Surgical Treatment Of Emphysema

Posted By SHL Librarian

Presented by: Joseph Shrager, MD
Chief, Division of Thoracic Surgery
Stanford University Medical Center
May 21, 2009

Lecture Overview:

  • Emphysema is a type of chronic obstructive pulmonary disease, the fourth leading cause of death in the U.S.
  • In emphysema, the tissues that support the shape and function of the lung are destroyed
  • Smoking is the leading cause of emphysema
  • A large national study showed that lung volume reduction surgery (LVRS) can help certain patients with advanced, heterogeneous disease
  • Only a limited number of patients qualify for LVRS
  • Stanford is one of only a few centers expert in LVRS for emphysema

Normally, the lungs are very spongy and elastic. During inhalation, the chest wall inflates, expanding the tissue like a sponge soaking in water. A type of chronic obstructive pulmonary disease (COPD), emphysema is characterized by the  gradual destruction of the air sacs at the ends of the airways called alveoli.

As it progresses, emphysema turns the alveoli into large, irregular pockets with holes in their inner walls. The deterioration makes the alveoli less effective and keeps oxygen from reaching the bloodstream. In addition, the elastic fibers that hold open the lung’s airways are slowly destroyed in emphysema, so they collapse during exhalation, making it difficult to breathe.

Smoking is the leading cause of emphysema, and COPD ranks as the fourth leading cause of death in the United States.

“Medical treatments may slow, but they do not reverse, the process,” said Joseph Shrager, MD, chief of the Division of Thoracic Surgery, who discussed ways to treat the disease at a presentation sponsored by the Stanford Health Library. “There’s really no therapy available to halt the downward course.”

Among non-surgical therapies, only oxygen therapy in patients with low blood oxygen levels appears to improve survival, he said.

Unlike other types of COPD, like chronic bronchitis and asthma, which are mainly inflammatory conditions, emphysema is a structural problem that is sometimes amenable to surgery, he said.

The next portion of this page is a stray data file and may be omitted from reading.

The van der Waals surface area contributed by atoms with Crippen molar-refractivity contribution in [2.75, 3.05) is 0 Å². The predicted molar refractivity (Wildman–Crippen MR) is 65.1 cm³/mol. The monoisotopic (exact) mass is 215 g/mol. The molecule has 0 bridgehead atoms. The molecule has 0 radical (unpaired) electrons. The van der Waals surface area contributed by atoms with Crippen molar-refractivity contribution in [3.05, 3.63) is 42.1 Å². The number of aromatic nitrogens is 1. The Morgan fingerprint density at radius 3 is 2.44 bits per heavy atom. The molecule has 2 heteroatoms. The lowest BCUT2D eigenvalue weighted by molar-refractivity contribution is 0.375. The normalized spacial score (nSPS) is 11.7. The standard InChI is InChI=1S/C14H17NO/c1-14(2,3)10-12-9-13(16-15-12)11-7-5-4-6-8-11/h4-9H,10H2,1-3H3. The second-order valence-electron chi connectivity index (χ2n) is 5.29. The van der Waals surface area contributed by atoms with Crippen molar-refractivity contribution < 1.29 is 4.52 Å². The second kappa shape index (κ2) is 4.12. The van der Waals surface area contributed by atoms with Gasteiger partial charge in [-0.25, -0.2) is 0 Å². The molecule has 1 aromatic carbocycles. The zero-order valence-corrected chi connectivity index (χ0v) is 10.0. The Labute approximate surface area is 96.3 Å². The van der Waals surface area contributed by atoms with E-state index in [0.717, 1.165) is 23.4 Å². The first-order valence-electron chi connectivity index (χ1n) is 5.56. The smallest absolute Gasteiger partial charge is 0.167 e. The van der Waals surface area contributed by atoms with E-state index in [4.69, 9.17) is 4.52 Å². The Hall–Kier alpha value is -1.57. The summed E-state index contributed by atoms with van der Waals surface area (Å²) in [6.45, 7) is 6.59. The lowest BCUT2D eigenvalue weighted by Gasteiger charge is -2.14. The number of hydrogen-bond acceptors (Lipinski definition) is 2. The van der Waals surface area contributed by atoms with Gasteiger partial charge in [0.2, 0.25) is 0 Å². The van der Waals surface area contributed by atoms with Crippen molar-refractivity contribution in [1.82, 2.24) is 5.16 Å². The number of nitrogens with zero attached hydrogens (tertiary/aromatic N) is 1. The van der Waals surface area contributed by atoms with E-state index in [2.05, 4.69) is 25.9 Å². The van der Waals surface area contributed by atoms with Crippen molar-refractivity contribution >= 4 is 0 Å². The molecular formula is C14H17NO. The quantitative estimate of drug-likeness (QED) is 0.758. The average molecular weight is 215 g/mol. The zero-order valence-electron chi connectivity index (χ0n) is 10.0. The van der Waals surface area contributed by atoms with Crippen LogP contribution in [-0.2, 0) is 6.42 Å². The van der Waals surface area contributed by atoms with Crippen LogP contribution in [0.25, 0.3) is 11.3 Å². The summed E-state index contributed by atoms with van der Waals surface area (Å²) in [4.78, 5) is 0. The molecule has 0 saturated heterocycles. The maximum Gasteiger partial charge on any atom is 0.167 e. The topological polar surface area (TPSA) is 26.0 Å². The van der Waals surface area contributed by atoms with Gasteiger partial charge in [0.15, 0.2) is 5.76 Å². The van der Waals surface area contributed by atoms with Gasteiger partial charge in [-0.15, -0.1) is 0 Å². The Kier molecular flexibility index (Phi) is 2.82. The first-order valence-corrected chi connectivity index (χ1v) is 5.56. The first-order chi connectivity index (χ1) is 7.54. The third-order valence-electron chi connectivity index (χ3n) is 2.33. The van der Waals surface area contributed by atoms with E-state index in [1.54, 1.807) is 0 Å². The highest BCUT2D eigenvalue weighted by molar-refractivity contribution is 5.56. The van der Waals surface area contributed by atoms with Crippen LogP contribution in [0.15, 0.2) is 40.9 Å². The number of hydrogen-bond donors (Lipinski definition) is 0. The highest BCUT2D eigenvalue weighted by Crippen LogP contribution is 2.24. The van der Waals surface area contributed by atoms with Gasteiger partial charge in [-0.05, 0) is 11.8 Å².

Surgery for emphysema evolved from a procedure used to treat giant bullae: When these large dilated airspaces were removed, nearby lung tissue could expand. The same logic held for emphysema—removing a portion of the damaged lung created more space for the working areas. The theory underlying lung volume reduction surgery (LVRS) is to reduce the lung size by taking out the parts that are taking up space but not contributing much to the exchange of oxygen and CO2. The airways will be held open better and the breathing muscles will return to a more normal position, making breathing easier.

“You are generally better off taking out more rather than less of the lung tissue,” said Dr. Shrager, who has performed 67 LVRS surgeries to date using both traditional sternotomy to open the chest and less-invasive thorascopic techniques.

LVRS was first used to treat emphysema in the 1950s but  didn’t gain popularity until the 1990s. In 1997, the National Emphysema Treatment Trial was established to clarify the risks and benefits of the surgery. The study showed that certain patients had impressive, improvement in function and in quality of life, and it helped identify the criteria for the people who would most benefit from this approach. One group of patients even showed an improved longevity after the operation.

The ideal patient for LVRS has heterogeneous disease, with some sections of the lung more affected than others; has severe disease, with lungs more than double the normal size; and has emphysema, not chronic bronchitis. Age is not necessarily a factor—only physiology.

“Only a limited number of patients qualify for LVRS, and it’s important to be careful in patient selection,” said Dr. Shrager. “We screen at least twice as many patients as we do surgeries on because we want to provide a successful result. Stanford is one of only about 30 centers in the country experienced in treating emphysema by surgery, and the results have been outstanding.”

Though advanced cases can be treated with lung transplantation, Dr. Shrager said there is usually a wait of one year or more for a transplant, and four-year survival rates are about 60 percent. Also, with the need for lifelong immunosuppressant drugs, he added, “you are replacing one disease with another.”  Lung transplant is therefore reserved for emphysema patients who are not candidates for LVRS.

About the Speaker
Joseph Shrager, MD, is a professor of cardiothoracic surgery and chief of the Division of Thoracic Surgery at Stanford. His clinical expertise is in surgery for lung cancer, emphysema, and mediastinal masses, and his research focus is in the molecular physiology of the diaphragm and other respiratory muscles. He received his MD from Harvard Medical School, trained in surgery at the University of Pennsylvania, and completed his thoracic surgery training at Massachusetts General Hospital. He served as chief of thoracic surgery at Pennsylvania Hospital and the Hospital of the University of Pennsylvania before joining Stanford in 2008. Dr. Shrager is listed as one of “America’s Top Doctors” and appeared for several years as a “Top Doc” in Philadelphia Magazine.

For More Information:

Stanford Health Library can do the searching for you. Send us your medical questions.

Stanford Division of Thoracic Surgery

Stanford Chest Clinic

National Emphysema Treatment Trial

Leave a Comment